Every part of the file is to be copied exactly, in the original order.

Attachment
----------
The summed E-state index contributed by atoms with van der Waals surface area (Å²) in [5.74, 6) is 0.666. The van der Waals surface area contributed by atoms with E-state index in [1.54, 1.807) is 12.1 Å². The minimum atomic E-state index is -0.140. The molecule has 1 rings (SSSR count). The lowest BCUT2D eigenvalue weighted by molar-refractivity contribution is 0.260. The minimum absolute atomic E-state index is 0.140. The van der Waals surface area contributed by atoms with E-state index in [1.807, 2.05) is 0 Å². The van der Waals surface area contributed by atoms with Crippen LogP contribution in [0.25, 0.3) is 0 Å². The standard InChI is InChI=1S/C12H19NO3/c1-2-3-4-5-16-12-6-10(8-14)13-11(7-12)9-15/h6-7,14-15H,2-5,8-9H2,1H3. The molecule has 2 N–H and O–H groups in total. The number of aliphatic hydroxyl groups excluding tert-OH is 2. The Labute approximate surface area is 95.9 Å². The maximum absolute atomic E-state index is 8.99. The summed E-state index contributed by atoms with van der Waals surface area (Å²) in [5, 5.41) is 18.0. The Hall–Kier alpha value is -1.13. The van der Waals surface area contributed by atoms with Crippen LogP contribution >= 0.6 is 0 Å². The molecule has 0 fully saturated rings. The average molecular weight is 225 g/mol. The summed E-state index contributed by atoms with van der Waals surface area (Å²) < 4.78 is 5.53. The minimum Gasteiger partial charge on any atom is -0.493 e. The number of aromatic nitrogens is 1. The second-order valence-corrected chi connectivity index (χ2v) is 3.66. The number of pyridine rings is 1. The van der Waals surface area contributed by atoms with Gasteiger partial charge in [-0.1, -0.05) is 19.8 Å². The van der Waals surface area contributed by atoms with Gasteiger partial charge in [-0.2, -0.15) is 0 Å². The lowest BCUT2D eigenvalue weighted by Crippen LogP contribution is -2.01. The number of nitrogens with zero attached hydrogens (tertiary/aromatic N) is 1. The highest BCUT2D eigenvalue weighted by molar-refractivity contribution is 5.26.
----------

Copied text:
The summed E-state index contributed by atoms with van der Waals surface area (Å²) in [5.74, 6) is 0.666. The van der Waals surface area contributed by atoms with E-state index in [1.54, 1.807) is 12.1 Å². The minimum atomic E-state index is -0.140. The molecule has 1 rings (SSSR count). The lowest BCUT2D eigenvalue weighted by molar-refractivity contribution is 0.260. The minimum absolute atomic E-state index is 0.140. The van der Waals surface area contributed by atoms with E-state index in [1.807, 2.05) is 0 Å². The van der Waals surface area contributed by atoms with Crippen LogP contribution in [0.25, 0.3) is 0 Å². The standard InChI is InChI=1S/C12H19NO3/c1-2-3-4-5-16-12-6-10(8-14)13-11(7-12)9-15/h6-7,14-15H,2-5,8-9H2,1H3. The molecule has 2 N–H and O–H groups in total. The number of aliphatic hydroxyl groups excluding tert-OH is 2. The Labute approximate surface area is 95.9 Å². The maximum absolute atomic E-state index is 8.99. The summed E-state index contributed by atoms with van der Waals surface area (Å²) in [5, 5.41) is 18.0. The Hall–Kier alpha value is -1.13. The van der Waals surface area contributed by atoms with Crippen LogP contribution >= 0.6 is 0 Å². The molecule has 0 fully saturated rings. The average molecular weight is 225 g/mol. The summed E-state index contributed by atoms with van der Waals surface area (Å²) < 4.78 is 5.53. The minimum Gasteiger partial charge on any atom is -0.493 e. The number of aromatic nitrogens is 1. The second-order valence-corrected chi connectivity index (χ2v) is 3.66. The number of pyridine rings is 1. The van der Waals surface area contributed by atoms with Gasteiger partial charge in [-0.1, -0.05) is 19.8 Å². The van der Waals surface area contributed by atoms with Gasteiger partial charge in [-0.2, -0.15) is 0 Å². The lowest BCUT2D eigenvalue weighted by Crippen LogP contribution is -2.01. The number of nitrogens with zero attached hydrogens (tertiary/aromatic N) is 1. The highest BCUT2D eigenvalue weighted by molar-refractivity contribution is 5.26.